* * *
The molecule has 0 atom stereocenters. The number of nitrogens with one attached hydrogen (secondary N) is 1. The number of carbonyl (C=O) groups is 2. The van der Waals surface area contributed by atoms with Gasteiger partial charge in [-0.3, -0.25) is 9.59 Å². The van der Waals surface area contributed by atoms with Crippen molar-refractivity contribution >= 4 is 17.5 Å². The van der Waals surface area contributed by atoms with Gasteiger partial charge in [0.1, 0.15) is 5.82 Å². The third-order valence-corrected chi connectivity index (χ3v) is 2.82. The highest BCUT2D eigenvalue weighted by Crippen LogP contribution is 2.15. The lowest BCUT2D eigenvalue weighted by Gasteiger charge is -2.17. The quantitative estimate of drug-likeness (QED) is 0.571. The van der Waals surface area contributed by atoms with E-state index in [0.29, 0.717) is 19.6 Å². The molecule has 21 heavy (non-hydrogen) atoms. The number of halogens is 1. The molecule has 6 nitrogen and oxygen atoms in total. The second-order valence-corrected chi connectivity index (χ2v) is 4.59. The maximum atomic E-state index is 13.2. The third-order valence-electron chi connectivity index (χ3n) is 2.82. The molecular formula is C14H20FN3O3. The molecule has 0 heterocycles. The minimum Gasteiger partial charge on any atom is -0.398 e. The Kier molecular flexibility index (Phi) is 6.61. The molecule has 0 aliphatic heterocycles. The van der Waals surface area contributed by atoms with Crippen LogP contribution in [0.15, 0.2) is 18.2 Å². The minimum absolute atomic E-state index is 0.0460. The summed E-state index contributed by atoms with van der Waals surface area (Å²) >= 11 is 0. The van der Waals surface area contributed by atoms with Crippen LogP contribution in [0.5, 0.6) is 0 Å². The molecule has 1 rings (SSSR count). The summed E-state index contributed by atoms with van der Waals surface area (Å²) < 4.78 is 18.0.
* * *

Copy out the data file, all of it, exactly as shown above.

The molecule has 0 atom stereocenters. The number of nitrogens with one attached hydrogen (secondary N) is 1. The number of carbonyl (C=O) groups is 2. The van der Waals surface area contributed by atoms with Gasteiger partial charge in [-0.3, -0.25) is 9.59 Å². The van der Waals surface area contributed by atoms with Crippen molar-refractivity contribution >= 4 is 17.5 Å². The van der Waals surface area contributed by atoms with Gasteiger partial charge in [0.1, 0.15) is 5.82 Å². The third-order valence-corrected chi connectivity index (χ3v) is 2.82. The highest BCUT2D eigenvalue weighted by Crippen LogP contribution is 2.15. The lowest BCUT2D eigenvalue weighted by Gasteiger charge is -2.17. The quantitative estimate of drug-likeness (QED) is 0.571. The van der Waals surface area contributed by atoms with E-state index in [0.29, 0.717) is 19.6 Å². The molecule has 21 heavy (non-hydrogen) atoms. The number of halogens is 1. The molecule has 6 nitrogen and oxygen atoms in total. The second-order valence-corrected chi connectivity index (χ2v) is 4.59. The maximum atomic E-state index is 13.2. The third-order valence-electron chi connectivity index (χ3n) is 2.82. The molecular formula is C14H20FN3O3. The molecule has 0 heterocycles. The minimum Gasteiger partial charge on any atom is -0.398 e. The Kier molecular flexibility index (Phi) is 6.61. The molecule has 0 aliphatic heterocycles. The van der Waals surface area contributed by atoms with Crippen LogP contribution in [0.15, 0.2) is 18.2 Å². The minimum absolute atomic E-state index is 0.0460. The summed E-state index contributed by atoms with van der Waals surface area (Å²) >= 11 is 0. The van der Waals surface area contributed by atoms with Crippen LogP contribution in [0.5, 0.6) is 0 Å². The molecule has 1 rings (SSSR count). The summed E-state index contributed by atoms with van der Waals surface area (Å²) < 4.78 is 18.0.